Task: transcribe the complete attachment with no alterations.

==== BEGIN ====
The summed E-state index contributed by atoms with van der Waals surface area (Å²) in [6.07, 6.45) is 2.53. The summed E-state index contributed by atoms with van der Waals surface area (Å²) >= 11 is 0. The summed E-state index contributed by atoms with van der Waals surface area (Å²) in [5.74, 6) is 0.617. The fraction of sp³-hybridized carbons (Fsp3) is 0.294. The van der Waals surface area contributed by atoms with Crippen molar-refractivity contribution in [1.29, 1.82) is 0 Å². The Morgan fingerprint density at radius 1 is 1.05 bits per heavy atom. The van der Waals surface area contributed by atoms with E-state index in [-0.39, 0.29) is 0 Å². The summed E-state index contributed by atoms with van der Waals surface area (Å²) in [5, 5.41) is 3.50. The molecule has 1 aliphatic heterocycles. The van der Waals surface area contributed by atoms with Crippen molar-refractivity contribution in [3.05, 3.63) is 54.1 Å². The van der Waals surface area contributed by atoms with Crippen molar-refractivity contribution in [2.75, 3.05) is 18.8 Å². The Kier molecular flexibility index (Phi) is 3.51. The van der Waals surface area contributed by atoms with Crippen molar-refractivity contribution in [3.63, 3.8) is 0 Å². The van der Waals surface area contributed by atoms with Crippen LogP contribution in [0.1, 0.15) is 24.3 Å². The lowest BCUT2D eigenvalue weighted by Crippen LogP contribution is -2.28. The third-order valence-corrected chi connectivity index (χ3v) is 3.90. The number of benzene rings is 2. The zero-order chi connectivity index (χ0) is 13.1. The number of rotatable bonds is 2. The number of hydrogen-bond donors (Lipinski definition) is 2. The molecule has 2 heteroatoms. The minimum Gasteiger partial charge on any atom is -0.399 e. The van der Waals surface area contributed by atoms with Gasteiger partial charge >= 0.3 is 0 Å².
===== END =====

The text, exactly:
The summed E-state index contributed by atoms with van der Waals surface area (Å²) in [6.07, 6.45) is 2.53. The summed E-state index contributed by atoms with van der Waals surface area (Å²) >= 11 is 0. The summed E-state index contributed by atoms with van der Waals surface area (Å²) in [5.74, 6) is 0.617. The fraction of sp³-hybridized carbons (Fsp3) is 0.294. The van der Waals surface area contributed by atoms with Crippen molar-refractivity contribution in [1.29, 1.82) is 0 Å². The Morgan fingerprint density at radius 1 is 1.05 bits per heavy atom. The van der Waals surface area contributed by atoms with E-state index in [-0.39, 0.29) is 0 Å². The summed E-state index contributed by atoms with van der Waals surface area (Å²) in [5, 5.41) is 3.50. The molecule has 1 aliphatic heterocycles. The van der Waals surface area contributed by atoms with Crippen molar-refractivity contribution in [3.05, 3.63) is 54.1 Å². The van der Waals surface area contributed by atoms with Crippen molar-refractivity contribution in [2.75, 3.05) is 18.8 Å². The Kier molecular flexibility index (Phi) is 3.51. The van der Waals surface area contributed by atoms with Crippen molar-refractivity contribution in [3.63, 3.8) is 0 Å². The van der Waals surface area contributed by atoms with Crippen LogP contribution in [0.1, 0.15) is 24.3 Å². The lowest BCUT2D eigenvalue weighted by Crippen LogP contribution is -2.28. The third-order valence-corrected chi connectivity index (χ3v) is 3.90. The number of benzene rings is 2. The zero-order chi connectivity index (χ0) is 13.1. The number of rotatable bonds is 2. The number of hydrogen-bond donors (Lipinski definition) is 2. The molecule has 2 heteroatoms. The minimum Gasteiger partial charge on any atom is -0.399 e. The van der Waals surface area contributed by atoms with Gasteiger partial charge >= 0.3 is 0 Å².